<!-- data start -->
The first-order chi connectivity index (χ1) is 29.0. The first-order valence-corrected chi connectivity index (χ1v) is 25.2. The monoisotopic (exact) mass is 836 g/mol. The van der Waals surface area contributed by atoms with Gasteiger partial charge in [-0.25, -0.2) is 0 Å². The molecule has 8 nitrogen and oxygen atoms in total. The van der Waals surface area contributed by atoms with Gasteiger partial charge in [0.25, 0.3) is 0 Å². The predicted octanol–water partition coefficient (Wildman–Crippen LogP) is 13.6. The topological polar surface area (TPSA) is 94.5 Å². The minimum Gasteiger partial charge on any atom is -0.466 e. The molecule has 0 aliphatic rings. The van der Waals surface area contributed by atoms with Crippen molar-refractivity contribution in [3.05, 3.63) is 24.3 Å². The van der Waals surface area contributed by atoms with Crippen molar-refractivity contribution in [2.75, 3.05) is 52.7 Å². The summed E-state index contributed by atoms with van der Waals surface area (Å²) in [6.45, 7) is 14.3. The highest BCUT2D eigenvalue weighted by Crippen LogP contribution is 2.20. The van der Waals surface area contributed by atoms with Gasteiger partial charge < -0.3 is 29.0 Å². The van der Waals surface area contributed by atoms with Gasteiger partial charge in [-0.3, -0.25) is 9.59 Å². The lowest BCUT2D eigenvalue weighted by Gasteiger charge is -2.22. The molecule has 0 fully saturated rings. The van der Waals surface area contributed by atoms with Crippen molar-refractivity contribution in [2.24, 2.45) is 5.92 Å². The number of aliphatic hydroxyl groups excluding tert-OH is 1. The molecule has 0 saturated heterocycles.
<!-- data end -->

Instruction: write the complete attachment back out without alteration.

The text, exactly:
The first-order chi connectivity index (χ1) is 29.0. The first-order valence-corrected chi connectivity index (χ1v) is 25.2. The monoisotopic (exact) mass is 836 g/mol. The van der Waals surface area contributed by atoms with Gasteiger partial charge in [-0.25, -0.2) is 0 Å². The molecule has 8 nitrogen and oxygen atoms in total. The van der Waals surface area contributed by atoms with Gasteiger partial charge in [0.25, 0.3) is 0 Å². The predicted octanol–water partition coefficient (Wildman–Crippen LogP) is 13.6. The topological polar surface area (TPSA) is 94.5 Å². The minimum Gasteiger partial charge on any atom is -0.466 e. The molecule has 0 aliphatic rings. The van der Waals surface area contributed by atoms with Crippen molar-refractivity contribution in [3.05, 3.63) is 24.3 Å². The van der Waals surface area contributed by atoms with Crippen molar-refractivity contribution in [2.75, 3.05) is 52.7 Å². The summed E-state index contributed by atoms with van der Waals surface area (Å²) in [6.45, 7) is 14.3. The highest BCUT2D eigenvalue weighted by Crippen LogP contribution is 2.20. The van der Waals surface area contributed by atoms with Gasteiger partial charge < -0.3 is 29.0 Å². The van der Waals surface area contributed by atoms with Gasteiger partial charge in [-0.3, -0.25) is 9.59 Å². The lowest BCUT2D eigenvalue weighted by Gasteiger charge is -2.22. The molecule has 0 fully saturated rings. The van der Waals surface area contributed by atoms with Crippen molar-refractivity contribution in [2.24, 2.45) is 5.92 Å². The number of aliphatic hydroxyl groups excluding tert-OH is 1. The molecule has 0 saturated heterocycles.